Some were so taken by the spectacle they simply sat and gazed. We were in no hurry and as there was room for all we could spend an inordinate amount of gazing upon the scene.
This crowded bay rang with the click of shutters as the guests and staff alike sought to record this amazing wildlife extravaganza!
Like a rip in a seam, the dark grey sky split open at the horizon to reveal the intense orange-pink light of sunrise. Gradually, the monochromatic scene in front of the ship filled with colour like a watercolour painting – starting with the jagged snowy peaks towering above Gold Harbour, then slowly moving down the icy contours of the hanging glacier to the tussock hills behind the beach. The cacophonic calls of penguins en masse could be heard across the waters, and the colony’s accompanying olfactory delights soon followed on the wind.
By 0530 we were bumping across the swell towards the beach, where our “lads in waders” aptly wrangled the boats (and us!) ashore. Our human numbers paled into insignificance compared to the animal life that was crowded on the black sandy beach, flipper-to-flipper and whisker-to-whisker. Belching, sparring, snoring and sleeping elephant seals lounged about in giant piles of blubber; fur seals romped about sniffing, barking, rolling and chasing; and giant petrels sat poised, patient and hungry, waiting for a stray chick or injured penguin to stumble by. Resplendent with their orange and yellow throat and chest feathers glistening in the early morning light, the king penguins lay quietly, stood about in groups, or waddled by in procession and with purpose. Brown, downy chicks joined in the march to the sea, forgetting their lack of waterproof adult feathers until being soaked back into reality at the water’s edge and running away looking bedraggled and forlorn.
The entire fleet of Zodiacs quickly dispersed across the expanse of Cooper Bay for our mid-morning cruise. Small, kelp-fringed coves bubbled with a veritable “seal soup”, while the rocky shores provided perfect vantage points to cormorants, gulls, sheathbills and terns, as well as groups of chinstrap penguins moving to and from the water. Light-mantled sooty albatross pairs glided above – their synchronous manoeuvres a gravity-defying ballet of the skies. The resident macaroni penguins also proved to be popular personalities. Their characteristic yellow crested plumes swept back high above their heads – slicked neatly down with water as they returned to the colony from their morning feed; soon waving and flapping in the breeze as they dried.
A ship cruise down the impressive Drygalski Fjord capped off our day of South Georgian splendours. Solid walls of rock rose steeply on each side of the fjord’s narrow waters, interjected occasionally with powerful rivers of ice tumbling to the sea. At the head of the fjord, we paused to take in the mighty Risting glacier and the huge numbers of cape petrels that flitted and fed at its front. We paused too to reflect on our days on this very special isle of South Georgia before turning our ship and setting sail for more adventures in the icy south.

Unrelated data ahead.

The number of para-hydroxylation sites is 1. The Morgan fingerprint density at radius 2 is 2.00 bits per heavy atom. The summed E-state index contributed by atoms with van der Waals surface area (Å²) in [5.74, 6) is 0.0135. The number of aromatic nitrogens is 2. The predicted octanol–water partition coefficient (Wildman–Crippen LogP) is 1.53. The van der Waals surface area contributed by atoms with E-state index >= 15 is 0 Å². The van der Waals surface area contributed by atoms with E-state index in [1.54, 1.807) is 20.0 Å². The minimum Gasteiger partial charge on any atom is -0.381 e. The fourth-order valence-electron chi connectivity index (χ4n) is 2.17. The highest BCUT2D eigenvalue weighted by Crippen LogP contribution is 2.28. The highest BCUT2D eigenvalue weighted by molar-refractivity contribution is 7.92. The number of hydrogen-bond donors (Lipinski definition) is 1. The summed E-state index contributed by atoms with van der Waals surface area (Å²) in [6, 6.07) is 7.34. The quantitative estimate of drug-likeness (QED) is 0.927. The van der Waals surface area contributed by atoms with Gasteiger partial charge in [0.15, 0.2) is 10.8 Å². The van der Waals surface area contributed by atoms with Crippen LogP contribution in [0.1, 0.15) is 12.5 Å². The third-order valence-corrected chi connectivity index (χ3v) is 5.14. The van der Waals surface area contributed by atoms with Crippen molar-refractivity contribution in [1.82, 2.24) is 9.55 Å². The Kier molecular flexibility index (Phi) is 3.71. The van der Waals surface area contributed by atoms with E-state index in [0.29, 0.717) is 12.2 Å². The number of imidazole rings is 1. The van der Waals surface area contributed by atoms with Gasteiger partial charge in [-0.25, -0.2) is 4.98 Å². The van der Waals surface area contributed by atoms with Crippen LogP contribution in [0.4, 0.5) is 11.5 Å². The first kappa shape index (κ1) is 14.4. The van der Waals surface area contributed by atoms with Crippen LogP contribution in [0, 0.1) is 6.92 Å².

Yesterday, leaving the dramatic landscapes and incredible masses of South Georgian wildlife behind, we ventured out to sea once more. This time for our transit to the South Orkney Islands. We woke up to a full day at sea and immediately threw ourselves into the obligatory hoovering of outer clothes, camera bags and back packs to clean off any plant seeds we may potentially be carrying.
Soon after Kasper gave the first of two talks of the day: an exciting overview of the Early Antarctic Age of Heroic Exploration, the tough and dangerous expeditions that have taken place in this region and the brave men behind them. Namely in and around Antarctica for scientific discovery and for the race to the South Pole. Later, in the afternoon, Rudi filled us in on the evolutionary development of whales and how these magnificent creatures, who like us must breathe air and nurse their young with milk, have adapted to living in the world’s seas.
During happy hour drinks, Andrew and Liz dressed up as auctioneer rats, in support of the South Georgia Heritage Trust rat eradication program. The trust had donated unique items for this evening’s auction to raise further funds for their programs. During the auction, we had several intense moments. One guest doubled her bid to GBP 252 in order to secure a lovely graphic print of penguins made by an artist from the Falkland Islands and two gentlemen ended up in an outright bidding war over the expedition flag currently flying on the bow of Plancius. The competition really got rolling when Andrew threw in Kasper as an additional prize, with the final bid eventually reaching 1000 GBP. This took the auction subtotal to an impressive GBP 1912 and as the looser of the final bidding war was not a sour one, he donated 88 GBP to the auction making the final total a beautiful round GBP 2000. The South Georgia Heritage Trust sends warm thanks to the auction participants.